How's that 'national greatness' bit going these days, David?

Earlier this month, you might remember, I made fun of Brent Scowcroft for his easy-as-pie Iraq solution (step one: bring about a peaceful settlement between the Israelis and the Palestinians). I made a big deal out of it because you don't expect someone like Scowcroft, who is by all accounts a genuinely smart person, to paper over the reality of the situation like that.

With David Brooks, on the other hand, that's exactly what you expect him to do, and I'm going to make a big deal out of it because I think it's funny that David Brooks is such a fathead. (The piece is behind the Times's stupid subscription wall, unfortunately.) This week he's become an advocate for a Bidenesque partitioning of Iraq into three regions -- everybody gets one! "Sooner or later," he writes, "everyone will settle on this sensible policy, having exhausted all the alternatives." (Perhaps the most annoying thing about Brooks -- I know, tough call -- is his habit of acting as though whatever he's saying today is exactly what he's always said, while other people were proposing whatever stupid ideas have failed already.)

So how does sensible, Brooksian partitioning work? Let's take a look:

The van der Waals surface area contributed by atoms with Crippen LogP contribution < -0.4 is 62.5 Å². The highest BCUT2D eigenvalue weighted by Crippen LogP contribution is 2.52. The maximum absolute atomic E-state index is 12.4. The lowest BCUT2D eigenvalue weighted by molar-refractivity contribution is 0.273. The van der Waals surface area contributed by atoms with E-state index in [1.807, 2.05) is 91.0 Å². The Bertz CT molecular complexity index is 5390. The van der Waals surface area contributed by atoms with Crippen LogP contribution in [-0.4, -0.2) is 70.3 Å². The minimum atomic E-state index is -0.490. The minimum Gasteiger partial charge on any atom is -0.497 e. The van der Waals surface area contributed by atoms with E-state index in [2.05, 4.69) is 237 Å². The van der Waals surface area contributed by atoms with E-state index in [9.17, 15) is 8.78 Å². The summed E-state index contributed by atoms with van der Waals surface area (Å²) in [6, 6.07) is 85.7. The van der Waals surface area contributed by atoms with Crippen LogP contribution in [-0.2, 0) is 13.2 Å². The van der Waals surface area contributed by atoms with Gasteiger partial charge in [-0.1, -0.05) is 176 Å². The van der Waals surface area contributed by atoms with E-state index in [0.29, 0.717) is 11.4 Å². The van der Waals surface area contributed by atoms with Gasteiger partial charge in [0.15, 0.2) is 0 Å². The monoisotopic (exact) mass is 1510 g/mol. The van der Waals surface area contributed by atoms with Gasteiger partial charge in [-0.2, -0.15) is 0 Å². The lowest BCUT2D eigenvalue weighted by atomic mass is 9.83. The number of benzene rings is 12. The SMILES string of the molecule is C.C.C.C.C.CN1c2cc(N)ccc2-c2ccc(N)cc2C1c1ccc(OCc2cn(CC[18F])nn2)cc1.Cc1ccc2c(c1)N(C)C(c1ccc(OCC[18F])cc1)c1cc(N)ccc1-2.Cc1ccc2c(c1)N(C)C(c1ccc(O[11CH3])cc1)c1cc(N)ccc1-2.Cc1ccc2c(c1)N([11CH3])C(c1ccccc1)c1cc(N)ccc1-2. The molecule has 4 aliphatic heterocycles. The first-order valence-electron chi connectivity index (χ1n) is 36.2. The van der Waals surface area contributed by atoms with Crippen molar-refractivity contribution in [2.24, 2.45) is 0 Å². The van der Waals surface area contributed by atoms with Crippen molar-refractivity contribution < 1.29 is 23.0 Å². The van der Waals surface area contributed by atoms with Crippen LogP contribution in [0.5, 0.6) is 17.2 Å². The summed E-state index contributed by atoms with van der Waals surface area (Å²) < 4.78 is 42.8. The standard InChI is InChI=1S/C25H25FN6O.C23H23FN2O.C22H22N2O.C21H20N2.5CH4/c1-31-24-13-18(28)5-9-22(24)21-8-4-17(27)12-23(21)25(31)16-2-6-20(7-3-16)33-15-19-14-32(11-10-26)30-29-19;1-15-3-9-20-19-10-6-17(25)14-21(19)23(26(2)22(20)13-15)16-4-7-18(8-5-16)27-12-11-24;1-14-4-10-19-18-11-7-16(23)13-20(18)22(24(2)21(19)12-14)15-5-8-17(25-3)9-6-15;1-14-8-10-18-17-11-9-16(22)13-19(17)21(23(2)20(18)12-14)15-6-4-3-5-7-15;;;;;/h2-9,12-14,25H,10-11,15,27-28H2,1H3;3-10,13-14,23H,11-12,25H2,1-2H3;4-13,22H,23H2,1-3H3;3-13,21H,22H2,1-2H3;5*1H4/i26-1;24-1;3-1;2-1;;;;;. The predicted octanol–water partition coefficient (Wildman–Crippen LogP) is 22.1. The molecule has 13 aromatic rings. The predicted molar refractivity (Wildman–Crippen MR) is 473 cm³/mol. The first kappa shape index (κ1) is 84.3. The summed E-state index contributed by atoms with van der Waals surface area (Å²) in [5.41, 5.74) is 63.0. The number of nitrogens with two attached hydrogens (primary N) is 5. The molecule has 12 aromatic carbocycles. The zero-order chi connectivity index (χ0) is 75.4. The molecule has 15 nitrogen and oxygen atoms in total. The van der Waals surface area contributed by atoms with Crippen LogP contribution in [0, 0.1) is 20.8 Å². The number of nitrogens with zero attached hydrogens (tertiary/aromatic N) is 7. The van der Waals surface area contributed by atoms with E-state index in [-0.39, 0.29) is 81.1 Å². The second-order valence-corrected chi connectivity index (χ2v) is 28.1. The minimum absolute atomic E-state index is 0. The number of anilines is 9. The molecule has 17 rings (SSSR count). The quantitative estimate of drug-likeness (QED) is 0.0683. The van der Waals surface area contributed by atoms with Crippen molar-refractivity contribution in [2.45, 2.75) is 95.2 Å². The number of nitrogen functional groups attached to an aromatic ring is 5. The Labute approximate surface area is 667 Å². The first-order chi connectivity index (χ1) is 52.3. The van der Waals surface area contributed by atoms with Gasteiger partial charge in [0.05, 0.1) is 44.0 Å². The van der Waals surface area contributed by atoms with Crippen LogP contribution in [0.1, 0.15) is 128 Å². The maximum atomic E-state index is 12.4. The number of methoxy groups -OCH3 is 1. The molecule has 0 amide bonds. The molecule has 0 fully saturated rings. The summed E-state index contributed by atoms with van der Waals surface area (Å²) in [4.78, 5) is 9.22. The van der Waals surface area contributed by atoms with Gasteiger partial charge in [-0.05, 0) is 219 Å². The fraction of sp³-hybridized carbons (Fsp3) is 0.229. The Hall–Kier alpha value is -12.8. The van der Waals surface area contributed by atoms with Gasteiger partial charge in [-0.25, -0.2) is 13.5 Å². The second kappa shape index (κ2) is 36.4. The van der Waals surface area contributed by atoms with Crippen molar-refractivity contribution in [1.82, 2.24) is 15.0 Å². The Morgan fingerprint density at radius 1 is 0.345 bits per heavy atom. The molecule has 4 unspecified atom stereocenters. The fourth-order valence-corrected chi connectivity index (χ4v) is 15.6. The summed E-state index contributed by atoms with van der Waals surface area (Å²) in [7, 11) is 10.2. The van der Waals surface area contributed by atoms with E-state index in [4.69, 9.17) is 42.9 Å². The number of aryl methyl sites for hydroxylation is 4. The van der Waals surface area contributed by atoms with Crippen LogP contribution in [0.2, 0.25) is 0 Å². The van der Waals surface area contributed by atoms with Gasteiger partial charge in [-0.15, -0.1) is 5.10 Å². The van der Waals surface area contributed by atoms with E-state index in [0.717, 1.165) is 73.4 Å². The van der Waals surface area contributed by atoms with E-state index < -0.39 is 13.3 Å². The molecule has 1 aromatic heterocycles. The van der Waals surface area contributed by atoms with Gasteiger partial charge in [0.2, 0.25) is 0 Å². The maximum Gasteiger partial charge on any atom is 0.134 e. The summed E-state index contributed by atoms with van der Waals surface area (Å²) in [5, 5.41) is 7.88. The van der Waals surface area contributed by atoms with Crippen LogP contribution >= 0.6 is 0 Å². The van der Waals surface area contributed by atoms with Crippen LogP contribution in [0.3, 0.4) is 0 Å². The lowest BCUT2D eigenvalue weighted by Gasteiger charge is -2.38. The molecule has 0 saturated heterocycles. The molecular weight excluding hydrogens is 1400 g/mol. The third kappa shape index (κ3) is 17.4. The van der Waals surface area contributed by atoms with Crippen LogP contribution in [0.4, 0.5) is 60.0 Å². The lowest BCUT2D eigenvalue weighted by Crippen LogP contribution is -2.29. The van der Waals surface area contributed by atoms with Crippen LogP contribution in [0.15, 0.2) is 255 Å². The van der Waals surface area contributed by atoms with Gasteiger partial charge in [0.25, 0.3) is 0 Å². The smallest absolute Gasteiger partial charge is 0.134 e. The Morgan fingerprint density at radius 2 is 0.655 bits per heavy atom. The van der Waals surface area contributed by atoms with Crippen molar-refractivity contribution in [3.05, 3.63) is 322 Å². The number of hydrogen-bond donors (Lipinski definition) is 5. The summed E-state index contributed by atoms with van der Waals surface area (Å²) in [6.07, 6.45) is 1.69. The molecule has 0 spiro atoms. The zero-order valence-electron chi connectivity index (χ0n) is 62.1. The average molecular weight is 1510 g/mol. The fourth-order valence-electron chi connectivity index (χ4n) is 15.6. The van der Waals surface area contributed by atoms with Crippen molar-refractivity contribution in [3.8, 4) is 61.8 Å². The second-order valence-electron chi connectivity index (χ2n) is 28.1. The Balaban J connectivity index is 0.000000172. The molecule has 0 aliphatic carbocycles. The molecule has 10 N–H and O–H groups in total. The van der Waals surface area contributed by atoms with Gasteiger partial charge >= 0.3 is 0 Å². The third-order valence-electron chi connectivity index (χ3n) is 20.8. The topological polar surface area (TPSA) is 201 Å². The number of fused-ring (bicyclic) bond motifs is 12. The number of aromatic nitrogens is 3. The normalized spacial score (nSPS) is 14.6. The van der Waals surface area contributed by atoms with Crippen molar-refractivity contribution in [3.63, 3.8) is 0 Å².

Step one: rewrite the Iraqi constitution to allow the Sunnis a share of oil revenues.
Brooks doesn't mention that only the Iraqis can do that, or that the Shiites and Kurds were less than enthusiastic about the idea back when (a) U.S. influence amounted to something; (b) the Iraqi government wasn't overrun by well-organized Shiite militias; and (c) sectarianism was barely a shadow of what it is today. Other than that, though, no problem.

Step two: get all three sects to agree to a federalist system. Wasn't this proposed during the original constitutional negotiations in 2005? Why yes, it was. And didn't it prompt the Sunnis to walk out? Why yes, it did. But hey, this time it's bound to work.

Step three: relocate everybody in the country who doesn't live in their designated regional sector, i.e. reverse Saddam's massive, multi-year "Arabization" project in Kurdistan and uproot huge regions of Baghdad and other cities -- all with the same delicate touch and careful regard for local conditions that have characterized the U.S. effort so far.

Step four: get buy-in from Iraq's neighbors. I particularly like "The Turks would have to be reassured that this plan means no independent Kurdistan would ever come into being." A diplomatic mission so simple that even a total fathead could do it! I nominate David Brooks.